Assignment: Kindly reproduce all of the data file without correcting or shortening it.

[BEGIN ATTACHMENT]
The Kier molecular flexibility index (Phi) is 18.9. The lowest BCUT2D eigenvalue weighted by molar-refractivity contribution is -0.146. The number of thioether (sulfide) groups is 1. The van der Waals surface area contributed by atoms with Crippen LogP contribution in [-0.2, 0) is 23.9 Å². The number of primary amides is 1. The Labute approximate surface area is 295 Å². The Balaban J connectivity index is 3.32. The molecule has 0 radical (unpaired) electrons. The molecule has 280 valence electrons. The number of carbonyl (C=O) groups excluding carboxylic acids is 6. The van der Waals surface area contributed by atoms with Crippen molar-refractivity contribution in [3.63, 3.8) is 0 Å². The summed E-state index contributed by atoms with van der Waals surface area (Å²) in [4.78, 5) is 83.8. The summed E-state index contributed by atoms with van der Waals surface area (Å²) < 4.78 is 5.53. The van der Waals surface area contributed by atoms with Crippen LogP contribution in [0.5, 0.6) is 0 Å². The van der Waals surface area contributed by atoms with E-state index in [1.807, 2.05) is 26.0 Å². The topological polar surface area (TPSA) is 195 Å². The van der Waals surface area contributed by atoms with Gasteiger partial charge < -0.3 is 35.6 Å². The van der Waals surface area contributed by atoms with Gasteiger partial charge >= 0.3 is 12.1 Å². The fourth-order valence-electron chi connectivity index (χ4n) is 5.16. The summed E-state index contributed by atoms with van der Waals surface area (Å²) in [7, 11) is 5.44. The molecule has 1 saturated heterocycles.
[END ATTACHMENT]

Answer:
The Kier molecular flexibility index (Phi) is 18.9. The lowest BCUT2D eigenvalue weighted by molar-refractivity contribution is -0.146. The number of thioether (sulfide) groups is 1. The van der Waals surface area contributed by atoms with Crippen LogP contribution in [-0.2, 0) is 23.9 Å². The number of primary amides is 1. The Labute approximate surface area is 295 Å². The Balaban J connectivity index is 3.32. The molecule has 0 radical (unpaired) electrons. The molecule has 280 valence electrons. The number of carbonyl (C=O) groups excluding carboxylic acids is 6. The van der Waals surface area contributed by atoms with Crippen molar-refractivity contribution in [3.63, 3.8) is 0 Å². The summed E-state index contributed by atoms with van der Waals surface area (Å²) in [4.78, 5) is 83.8. The summed E-state index contributed by atoms with van der Waals surface area (Å²) < 4.78 is 5.53. The van der Waals surface area contributed by atoms with Crippen LogP contribution in [0.5, 0.6) is 0 Å². The van der Waals surface area contributed by atoms with E-state index in [1.807, 2.05) is 26.0 Å². The topological polar surface area (TPSA) is 195 Å². The van der Waals surface area contributed by atoms with Gasteiger partial charge < -0.3 is 35.6 Å². The van der Waals surface area contributed by atoms with Gasteiger partial charge >= 0.3 is 12.1 Å². The fourth-order valence-electron chi connectivity index (χ4n) is 5.16. The summed E-state index contributed by atoms with van der Waals surface area (Å²) in [7, 11) is 5.44. The molecule has 1 saturated heterocycles.